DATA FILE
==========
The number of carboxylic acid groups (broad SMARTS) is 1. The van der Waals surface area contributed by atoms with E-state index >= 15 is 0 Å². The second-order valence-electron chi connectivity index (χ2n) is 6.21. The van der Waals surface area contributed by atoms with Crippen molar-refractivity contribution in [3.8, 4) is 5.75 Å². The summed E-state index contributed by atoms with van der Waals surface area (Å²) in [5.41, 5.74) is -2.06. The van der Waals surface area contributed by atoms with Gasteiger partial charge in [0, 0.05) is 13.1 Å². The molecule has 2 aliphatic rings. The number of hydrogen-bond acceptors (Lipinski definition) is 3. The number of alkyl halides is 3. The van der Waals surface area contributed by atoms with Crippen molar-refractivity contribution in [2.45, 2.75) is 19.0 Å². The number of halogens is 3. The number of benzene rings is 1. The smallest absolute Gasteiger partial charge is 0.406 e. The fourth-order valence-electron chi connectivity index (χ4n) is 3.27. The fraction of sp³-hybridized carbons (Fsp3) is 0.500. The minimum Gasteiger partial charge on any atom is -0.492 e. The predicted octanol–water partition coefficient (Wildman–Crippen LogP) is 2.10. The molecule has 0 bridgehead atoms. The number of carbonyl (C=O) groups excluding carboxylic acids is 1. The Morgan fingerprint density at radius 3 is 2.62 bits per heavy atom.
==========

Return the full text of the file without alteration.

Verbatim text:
The number of carboxylic acid groups (broad SMARTS) is 1. The van der Waals surface area contributed by atoms with E-state index >= 15 is 0 Å². The second-order valence-electron chi connectivity index (χ2n) is 6.21. The van der Waals surface area contributed by atoms with Crippen molar-refractivity contribution in [3.8, 4) is 5.75 Å². The summed E-state index contributed by atoms with van der Waals surface area (Å²) in [5.41, 5.74) is -2.06. The van der Waals surface area contributed by atoms with Gasteiger partial charge in [0, 0.05) is 13.1 Å². The molecule has 2 aliphatic rings. The number of hydrogen-bond acceptors (Lipinski definition) is 3. The number of alkyl halides is 3. The van der Waals surface area contributed by atoms with Crippen molar-refractivity contribution in [2.45, 2.75) is 19.0 Å². The number of halogens is 3. The number of benzene rings is 1. The smallest absolute Gasteiger partial charge is 0.406 e. The fourth-order valence-electron chi connectivity index (χ4n) is 3.27. The fraction of sp³-hybridized carbons (Fsp3) is 0.500. The minimum Gasteiger partial charge on any atom is -0.492 e. The predicted octanol–water partition coefficient (Wildman–Crippen LogP) is 2.10. The molecule has 0 bridgehead atoms. The number of carbonyl (C=O) groups excluding carboxylic acids is 1. The Morgan fingerprint density at radius 3 is 2.62 bits per heavy atom.